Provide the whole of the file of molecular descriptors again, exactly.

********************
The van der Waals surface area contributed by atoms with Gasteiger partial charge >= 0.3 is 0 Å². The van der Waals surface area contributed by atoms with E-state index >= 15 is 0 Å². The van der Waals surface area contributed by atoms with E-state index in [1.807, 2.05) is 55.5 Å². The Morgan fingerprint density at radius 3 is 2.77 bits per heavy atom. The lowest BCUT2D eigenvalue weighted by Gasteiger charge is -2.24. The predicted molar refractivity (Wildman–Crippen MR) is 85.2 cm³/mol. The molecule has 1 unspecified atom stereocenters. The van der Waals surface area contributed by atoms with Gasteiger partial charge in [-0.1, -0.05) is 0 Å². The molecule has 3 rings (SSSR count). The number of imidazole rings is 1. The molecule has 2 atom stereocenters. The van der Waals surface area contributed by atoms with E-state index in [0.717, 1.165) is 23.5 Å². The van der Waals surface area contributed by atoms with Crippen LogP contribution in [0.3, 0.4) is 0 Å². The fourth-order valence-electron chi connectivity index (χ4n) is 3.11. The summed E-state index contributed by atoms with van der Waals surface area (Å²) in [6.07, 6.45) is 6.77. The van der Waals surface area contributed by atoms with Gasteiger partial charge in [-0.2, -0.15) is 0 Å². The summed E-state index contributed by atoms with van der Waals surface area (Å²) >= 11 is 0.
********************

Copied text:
The van der Waals surface area contributed by atoms with Gasteiger partial charge >= 0.3 is 0 Å². The van der Waals surface area contributed by atoms with E-state index >= 15 is 0 Å². The van der Waals surface area contributed by atoms with E-state index in [1.807, 2.05) is 55.5 Å². The Morgan fingerprint density at radius 3 is 2.77 bits per heavy atom. The lowest BCUT2D eigenvalue weighted by Gasteiger charge is -2.24. The predicted molar refractivity (Wildman–Crippen MR) is 85.2 cm³/mol. The molecule has 1 unspecified atom stereocenters. The van der Waals surface area contributed by atoms with Gasteiger partial charge in [-0.1, -0.05) is 0 Å². The molecule has 3 rings (SSSR count). The number of imidazole rings is 1. The molecule has 2 atom stereocenters. The van der Waals surface area contributed by atoms with E-state index in [0.717, 1.165) is 23.5 Å². The van der Waals surface area contributed by atoms with Crippen LogP contribution in [0.3, 0.4) is 0 Å². The fourth-order valence-electron chi connectivity index (χ4n) is 3.11. The summed E-state index contributed by atoms with van der Waals surface area (Å²) in [6.07, 6.45) is 6.77. The van der Waals surface area contributed by atoms with Gasteiger partial charge in [-0.2, -0.15) is 0 Å². The summed E-state index contributed by atoms with van der Waals surface area (Å²) >= 11 is 0.